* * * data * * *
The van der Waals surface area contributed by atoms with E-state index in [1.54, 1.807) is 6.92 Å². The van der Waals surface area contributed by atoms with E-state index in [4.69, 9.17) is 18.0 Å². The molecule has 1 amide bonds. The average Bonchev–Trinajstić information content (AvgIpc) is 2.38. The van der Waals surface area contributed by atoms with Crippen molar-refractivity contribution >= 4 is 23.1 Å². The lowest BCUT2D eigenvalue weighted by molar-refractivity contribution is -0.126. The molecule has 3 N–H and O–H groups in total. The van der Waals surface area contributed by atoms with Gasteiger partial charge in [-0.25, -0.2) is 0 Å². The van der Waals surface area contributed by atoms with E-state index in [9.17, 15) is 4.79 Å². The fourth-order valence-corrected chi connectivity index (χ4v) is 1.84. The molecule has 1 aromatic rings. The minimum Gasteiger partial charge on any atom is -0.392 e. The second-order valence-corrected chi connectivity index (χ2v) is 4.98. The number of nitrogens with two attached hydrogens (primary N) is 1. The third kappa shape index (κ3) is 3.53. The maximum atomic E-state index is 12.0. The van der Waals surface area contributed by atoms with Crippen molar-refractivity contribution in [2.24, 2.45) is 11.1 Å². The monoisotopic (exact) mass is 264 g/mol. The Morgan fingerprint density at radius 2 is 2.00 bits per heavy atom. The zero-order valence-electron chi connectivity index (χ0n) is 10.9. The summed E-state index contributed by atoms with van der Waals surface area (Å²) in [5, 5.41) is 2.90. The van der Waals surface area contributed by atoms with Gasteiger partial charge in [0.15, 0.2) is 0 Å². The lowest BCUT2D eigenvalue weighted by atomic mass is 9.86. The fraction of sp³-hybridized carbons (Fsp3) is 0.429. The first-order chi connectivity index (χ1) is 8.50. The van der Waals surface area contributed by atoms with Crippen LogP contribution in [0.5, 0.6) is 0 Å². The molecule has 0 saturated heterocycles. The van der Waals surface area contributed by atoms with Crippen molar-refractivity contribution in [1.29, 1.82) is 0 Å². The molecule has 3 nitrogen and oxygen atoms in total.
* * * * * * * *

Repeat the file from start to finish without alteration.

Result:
The van der Waals surface area contributed by atoms with E-state index in [1.54, 1.807) is 6.92 Å². The van der Waals surface area contributed by atoms with E-state index in [4.69, 9.17) is 18.0 Å². The molecule has 1 amide bonds. The average Bonchev–Trinajstić information content (AvgIpc) is 2.38. The van der Waals surface area contributed by atoms with Crippen molar-refractivity contribution >= 4 is 23.1 Å². The lowest BCUT2D eigenvalue weighted by molar-refractivity contribution is -0.126. The molecule has 3 N–H and O–H groups in total. The van der Waals surface area contributed by atoms with Gasteiger partial charge in [-0.25, -0.2) is 0 Å². The van der Waals surface area contributed by atoms with E-state index in [9.17, 15) is 4.79 Å². The fourth-order valence-corrected chi connectivity index (χ4v) is 1.84. The molecule has 1 aromatic rings. The minimum Gasteiger partial charge on any atom is -0.392 e. The second-order valence-corrected chi connectivity index (χ2v) is 4.98. The number of nitrogens with two attached hydrogens (primary N) is 1. The third kappa shape index (κ3) is 3.53. The maximum atomic E-state index is 12.0. The van der Waals surface area contributed by atoms with Crippen molar-refractivity contribution in [2.24, 2.45) is 11.1 Å². The monoisotopic (exact) mass is 264 g/mol. The Morgan fingerprint density at radius 2 is 2.00 bits per heavy atom. The zero-order valence-electron chi connectivity index (χ0n) is 10.9. The summed E-state index contributed by atoms with van der Waals surface area (Å²) in [5, 5.41) is 2.90. The van der Waals surface area contributed by atoms with Gasteiger partial charge in [0.15, 0.2) is 0 Å². The lowest BCUT2D eigenvalue weighted by atomic mass is 9.86. The fraction of sp³-hybridized carbons (Fsp3) is 0.429. The first-order chi connectivity index (χ1) is 8.50. The van der Waals surface area contributed by atoms with Crippen LogP contribution in [0.5, 0.6) is 0 Å². The molecule has 0 saturated heterocycles. The van der Waals surface area contributed by atoms with Crippen molar-refractivity contribution in [1.29, 1.82) is 0 Å². The molecule has 3 nitrogen and oxygen atoms in total.